Self-reliance is an integral part of Swiss history and economic policy, and the country stocks food, medicines and oil in large quantities to cope with possible shortages. What's kept on reserve?
In mid-April, the Swiss government announced its intention to put an end to the compulsory stockpiling of coffee in the event of a crisis in the country, making headlines around the world. After examination, the Federal Office for National Economic Supply (FONES)external link considered that coffee "was no longer a vital good" and that because of its low-calorie content it did not contribute to the daily energy intake required by a human being. The 16,500 tons of green or roasted coffee currently stored in the Alpine nation can therefore be sold if the project is definitively adopted.
What emergency stocks are we talking about?
Soap, screws, lubricants, cocoa and even tobacco… In the past, Switzerland used to build up basic stocks of all kinds of products. But the government's policy has evolved over time to adapt to threats. The nation's Economic Supply Act (NESA)external link was last revised in 2016 and now focuses on staple foods such as sugar, oil and cereals, energy sources (petrol and fuel oil) and medicines (antibiotics and vaccines). All these goods must cover normal needs in the event of a crisis for 3 to 6 months.
How are the stocks built up?
If the Swiss emergency supply system is attracting great interest abroad, it is mainly because of the way it is managed. Responsibility rests largely with the private sector, not with the authorities. For example, an importer of petrol will be required by law to store some of it for emergency use. This avoids the need to build up large reserves in one place.
In return, Switzerland finances the storage costs of companies through a reserve fund managed by the Reservesuisseexternal link organisation. The cost of managing these minimum reserves is CHF14 ($13.70) per inhabitant per year.
When did Switzerland first need emergency stocks?
As a small country without access to the sea and dependent on imports, Switzerland has taken measures since the Middle Ages to ensure the supply of vital foodstuffs in the event of a serious shortage. But until the First World War, the constitution did not contain any articles to combat supply risks.
During the First World War, Switzerland experienced chaos due to a lack of preparation, which forced the authorities to create a federal food office responsible for all procurement tasks.
During the Second World War, Switzerland was better prepared. It used all economic means available, in particular the Wahlen plan, introduced in 1940 to increase agricultural production by using vacant land. As early as 1955, a new federal law explicitly focused on the compulsory reserves imposed on the private sector.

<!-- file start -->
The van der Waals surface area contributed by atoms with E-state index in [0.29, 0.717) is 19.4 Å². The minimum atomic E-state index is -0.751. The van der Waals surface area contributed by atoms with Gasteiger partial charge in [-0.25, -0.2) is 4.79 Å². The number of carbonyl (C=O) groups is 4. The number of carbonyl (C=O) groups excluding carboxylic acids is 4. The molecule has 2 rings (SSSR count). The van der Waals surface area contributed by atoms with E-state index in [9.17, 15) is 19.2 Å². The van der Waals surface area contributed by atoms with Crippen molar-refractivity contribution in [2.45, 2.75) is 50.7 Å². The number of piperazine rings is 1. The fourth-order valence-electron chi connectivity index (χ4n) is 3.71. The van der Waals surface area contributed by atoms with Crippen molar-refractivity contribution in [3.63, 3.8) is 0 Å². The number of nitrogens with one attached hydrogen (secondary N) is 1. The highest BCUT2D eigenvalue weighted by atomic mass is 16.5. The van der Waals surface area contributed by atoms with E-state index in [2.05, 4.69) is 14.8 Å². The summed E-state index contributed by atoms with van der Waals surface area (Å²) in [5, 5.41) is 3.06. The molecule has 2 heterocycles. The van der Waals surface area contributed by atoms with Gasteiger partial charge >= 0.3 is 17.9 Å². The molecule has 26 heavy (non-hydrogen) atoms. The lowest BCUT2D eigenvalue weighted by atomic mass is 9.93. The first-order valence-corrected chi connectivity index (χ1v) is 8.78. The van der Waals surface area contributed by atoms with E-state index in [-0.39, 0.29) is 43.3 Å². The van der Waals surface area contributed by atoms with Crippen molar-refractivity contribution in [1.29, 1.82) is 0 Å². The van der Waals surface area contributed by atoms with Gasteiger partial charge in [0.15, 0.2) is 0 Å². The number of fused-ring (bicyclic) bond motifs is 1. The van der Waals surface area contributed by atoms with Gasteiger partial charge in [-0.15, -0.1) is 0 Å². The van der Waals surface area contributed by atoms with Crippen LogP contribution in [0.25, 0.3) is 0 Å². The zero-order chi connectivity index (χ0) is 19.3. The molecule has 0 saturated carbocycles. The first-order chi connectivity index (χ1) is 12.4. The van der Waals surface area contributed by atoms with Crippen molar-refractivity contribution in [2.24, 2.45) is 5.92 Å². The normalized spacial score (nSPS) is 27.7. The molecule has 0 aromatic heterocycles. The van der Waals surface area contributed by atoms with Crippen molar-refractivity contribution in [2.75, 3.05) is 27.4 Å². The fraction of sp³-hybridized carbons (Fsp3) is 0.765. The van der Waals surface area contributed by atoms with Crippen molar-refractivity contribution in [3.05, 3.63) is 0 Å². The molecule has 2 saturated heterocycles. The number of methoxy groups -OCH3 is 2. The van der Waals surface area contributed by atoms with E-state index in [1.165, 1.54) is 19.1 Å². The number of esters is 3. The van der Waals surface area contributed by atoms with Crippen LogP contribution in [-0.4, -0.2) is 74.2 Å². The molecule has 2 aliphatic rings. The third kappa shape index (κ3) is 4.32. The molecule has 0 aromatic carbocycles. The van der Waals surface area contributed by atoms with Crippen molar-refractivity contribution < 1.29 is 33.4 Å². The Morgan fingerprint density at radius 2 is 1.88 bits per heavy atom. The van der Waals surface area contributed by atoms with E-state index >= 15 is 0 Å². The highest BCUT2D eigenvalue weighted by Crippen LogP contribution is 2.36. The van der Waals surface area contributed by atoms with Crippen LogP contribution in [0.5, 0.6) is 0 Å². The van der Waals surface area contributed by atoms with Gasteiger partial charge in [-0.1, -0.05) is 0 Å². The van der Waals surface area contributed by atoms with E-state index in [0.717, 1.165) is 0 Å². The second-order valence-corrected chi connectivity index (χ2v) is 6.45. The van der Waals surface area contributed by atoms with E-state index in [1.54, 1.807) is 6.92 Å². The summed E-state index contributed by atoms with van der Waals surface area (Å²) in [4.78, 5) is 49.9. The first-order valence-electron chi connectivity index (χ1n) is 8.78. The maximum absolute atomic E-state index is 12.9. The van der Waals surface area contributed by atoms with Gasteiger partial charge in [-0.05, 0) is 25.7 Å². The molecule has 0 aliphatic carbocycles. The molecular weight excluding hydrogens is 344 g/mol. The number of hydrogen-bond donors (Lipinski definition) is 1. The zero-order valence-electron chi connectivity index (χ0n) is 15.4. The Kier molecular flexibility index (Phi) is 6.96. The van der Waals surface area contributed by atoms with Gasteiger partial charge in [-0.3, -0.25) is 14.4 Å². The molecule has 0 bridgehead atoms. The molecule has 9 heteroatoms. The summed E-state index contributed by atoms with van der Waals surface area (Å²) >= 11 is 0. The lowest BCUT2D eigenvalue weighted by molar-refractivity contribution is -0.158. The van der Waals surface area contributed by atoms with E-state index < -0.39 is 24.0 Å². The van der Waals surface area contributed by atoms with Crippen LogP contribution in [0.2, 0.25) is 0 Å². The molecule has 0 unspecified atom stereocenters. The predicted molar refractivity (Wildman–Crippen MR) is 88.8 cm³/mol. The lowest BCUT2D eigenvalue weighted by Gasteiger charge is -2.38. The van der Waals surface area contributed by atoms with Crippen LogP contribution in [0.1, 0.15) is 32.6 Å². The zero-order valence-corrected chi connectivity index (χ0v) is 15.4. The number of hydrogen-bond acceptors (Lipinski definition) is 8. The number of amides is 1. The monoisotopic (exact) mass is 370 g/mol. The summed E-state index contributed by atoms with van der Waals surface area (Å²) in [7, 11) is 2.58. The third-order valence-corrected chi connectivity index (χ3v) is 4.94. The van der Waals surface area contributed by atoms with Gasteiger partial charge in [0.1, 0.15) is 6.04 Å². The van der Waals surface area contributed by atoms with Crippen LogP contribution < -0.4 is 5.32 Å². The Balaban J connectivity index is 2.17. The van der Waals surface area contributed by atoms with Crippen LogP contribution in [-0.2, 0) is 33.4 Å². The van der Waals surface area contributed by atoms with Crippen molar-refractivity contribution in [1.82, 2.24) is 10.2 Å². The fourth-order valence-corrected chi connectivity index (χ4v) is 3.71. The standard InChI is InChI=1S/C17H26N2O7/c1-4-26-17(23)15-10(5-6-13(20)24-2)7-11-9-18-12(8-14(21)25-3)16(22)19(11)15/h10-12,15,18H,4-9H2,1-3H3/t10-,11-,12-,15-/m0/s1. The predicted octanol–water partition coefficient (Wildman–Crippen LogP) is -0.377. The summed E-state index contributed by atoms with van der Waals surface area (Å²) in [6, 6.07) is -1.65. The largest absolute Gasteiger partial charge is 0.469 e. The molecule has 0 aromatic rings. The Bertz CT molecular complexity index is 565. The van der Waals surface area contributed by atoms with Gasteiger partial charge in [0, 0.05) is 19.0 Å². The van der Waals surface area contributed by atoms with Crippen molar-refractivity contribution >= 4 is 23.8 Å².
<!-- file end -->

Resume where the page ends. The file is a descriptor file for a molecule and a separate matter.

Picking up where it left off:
In 2019, do these reserves still have a purpose?
While the threats of war have almost disappeared in Europe, Switzerland's procurement policy is now more focused on market disruptions and the stability of its business location. For cost reasons, companies tend to have ever lower inventories. However, technical, logistical and crop failure problems in countries of origin can at any time undermine the supply of basic foodstuffs.
Last autumn, for example, it was necessary to start stockpiling mineral oils, fertilisers and animal fodder because of the difficulties encountered by merchant ships sailing up an almost dry Rhine River. In 2017, Switzerland, which has large reserves of medicines, also had to draw on its stocks to cope with the global shortage of an antibiotic considered crucial for fighting infections in hospitals.
Are citizens also involved?
Switzerland recommends that each household should have a stock of drinks and food for a period of seven days in the event of a disaster. Items of everyday consumption such as radios, candles, matches or toilet paper should also be stored.
However, according to a survey carried out by the government last year, one third of the Swiss population does not have sufficient emergency provisions. The survey also shows that the Swiss are not afraid of food shortages.
When asked why they maintain a personal stockpile of supplies, the Swiss say they are not necessarily thinking about the possibility of a crisis. Instead, it's about taking advantage of store sales, keeping things on hand for unexpected visitors and not wanting to go shopping every day.
Translated from French by Dominique Soguel